Michael J. Fox has long lived with complications from his Parkinson’s disease battle, but he remains as stubborn as ever in the face of great difficulty.
Since his diagnosis in the early 1990s, the now-retired actor has become the face of the struggle against the crippling disease, dedicated himself to encouraging research and understanding.
Recently, the Back to the Future star has spoken openly about his difficulties with the condition, acknowledging that his health is deteriorating and declaring that he does not expect to live to be 80 years old.
Historically, the 61-year-old has projected positivity about his Parkinson’s diagnosis, but he has never hidden the toll it has had on his health and well-being.
In a recent interview, Fox addressed his mortality, noting that living with Parkinson’s disease was “getting tougher.”
“I’m not gonna lie. It’s gettin’ hard, it’s gettin’ harder. It’s gettin’ tougher,” Fox told CBS Sunday Morning anchor Jane Pauley.
“Every day it’s tougher. But, but, that’s, that’s the way it is. I mean, you know, who do I see about that?”
He also mentioned that he recently underwent spinal surgery after a tumor on his spine was discovered. While it was harmless, it impacted his ability to walk and caused him to tumble.: “[I] broke this arm, and I broke this arm, I broke this elbow. I broke my face. I broke my hand,” Fox told Pauley.
“You don’t die from Parkinson’s. You die with Parkinson’s,” Fox concluded. “I’ve been thinking about the mortality of it. … I’m not gonna be 80. I’m not gonna be 80.”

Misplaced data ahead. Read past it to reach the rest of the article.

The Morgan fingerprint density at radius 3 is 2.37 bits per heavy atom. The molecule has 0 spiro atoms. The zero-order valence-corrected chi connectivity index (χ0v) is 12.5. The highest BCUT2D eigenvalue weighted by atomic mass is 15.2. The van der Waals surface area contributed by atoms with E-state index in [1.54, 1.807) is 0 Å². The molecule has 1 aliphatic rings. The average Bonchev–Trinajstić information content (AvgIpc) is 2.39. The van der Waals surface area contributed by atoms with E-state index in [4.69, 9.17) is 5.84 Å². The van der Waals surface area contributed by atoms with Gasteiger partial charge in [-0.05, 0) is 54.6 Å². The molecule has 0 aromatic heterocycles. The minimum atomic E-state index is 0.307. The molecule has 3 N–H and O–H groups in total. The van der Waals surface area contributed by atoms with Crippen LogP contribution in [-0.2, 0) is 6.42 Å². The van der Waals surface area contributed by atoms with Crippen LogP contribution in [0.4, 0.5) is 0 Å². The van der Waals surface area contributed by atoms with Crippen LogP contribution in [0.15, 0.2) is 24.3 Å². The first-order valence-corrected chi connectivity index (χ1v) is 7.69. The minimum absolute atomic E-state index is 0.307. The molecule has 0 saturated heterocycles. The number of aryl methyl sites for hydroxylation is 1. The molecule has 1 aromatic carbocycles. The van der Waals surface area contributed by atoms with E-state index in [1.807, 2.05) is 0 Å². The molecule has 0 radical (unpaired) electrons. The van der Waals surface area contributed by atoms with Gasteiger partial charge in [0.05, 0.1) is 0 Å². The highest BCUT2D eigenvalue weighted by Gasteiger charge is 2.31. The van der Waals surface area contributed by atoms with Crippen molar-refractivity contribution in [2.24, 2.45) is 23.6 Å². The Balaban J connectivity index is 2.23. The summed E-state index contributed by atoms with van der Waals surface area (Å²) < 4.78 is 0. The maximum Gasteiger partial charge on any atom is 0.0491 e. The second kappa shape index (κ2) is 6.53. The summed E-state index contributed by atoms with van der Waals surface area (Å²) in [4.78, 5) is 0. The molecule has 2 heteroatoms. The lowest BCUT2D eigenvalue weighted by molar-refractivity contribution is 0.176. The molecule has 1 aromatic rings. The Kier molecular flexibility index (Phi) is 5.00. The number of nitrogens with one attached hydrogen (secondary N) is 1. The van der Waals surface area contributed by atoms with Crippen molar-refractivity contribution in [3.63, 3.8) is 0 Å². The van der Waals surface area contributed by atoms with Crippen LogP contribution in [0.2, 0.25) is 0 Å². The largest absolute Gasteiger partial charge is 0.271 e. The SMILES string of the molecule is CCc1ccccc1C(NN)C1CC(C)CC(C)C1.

Fox’s battle with the brain disorder, which he was diagnosed with in 1991 after noticing a tremor in his pinkie finger, has once again come to the fore in the lead-up to the release of his new documentary Still, which chronicles the actor’s life over the past three decades.
As per reports, he admits in the film: “I’m in intense pain. Each tremor is like a seismic jolt.”
He elaborated on the statement in a new interview he said: “It’s not so much pain from the movement, but from the not moving. It’s when you freeze, and in that freezing that not-movement becomes infused with all this energy and it becomes this burning, impending thing that never happens.
“I don’t want to get the violins out. I’ve broken my hand, my elbow, my humerus, my other humerus, my shoulder, my face and some other s— too. And all that stuff is amplified by the electricity of the tremors. So, yes, it hurts a lot. But what you learn is that nobody gives a s—. It’s just life. It doesn’t matter. You suck it up and you move on. And there might be a story to tell in it. But only that. There’s no chit that you can present to a window for a refund.”
Ever determined to remain optimistic despite his obvious struggles, Fox gallantly promised that he’s not “going anywhere”.
Because to his failing health, the actor announced his retirement in 2021: “The depression is [not] so deep that I’m going to injure myself … it always comes back to a place where I go, ‘Well, there’s more to celebrate in my life than there is to mourn.’ The pain speaks for itself. You either tolerate it or you don’t. And I’m not going anywhere.”
Watch Fox’s documentary trailer below (or click here):
I don’t know about you, but Michael J. Fox’s resilience in the face of such adversity inspires me. He certainly is a celebrity to look up to.
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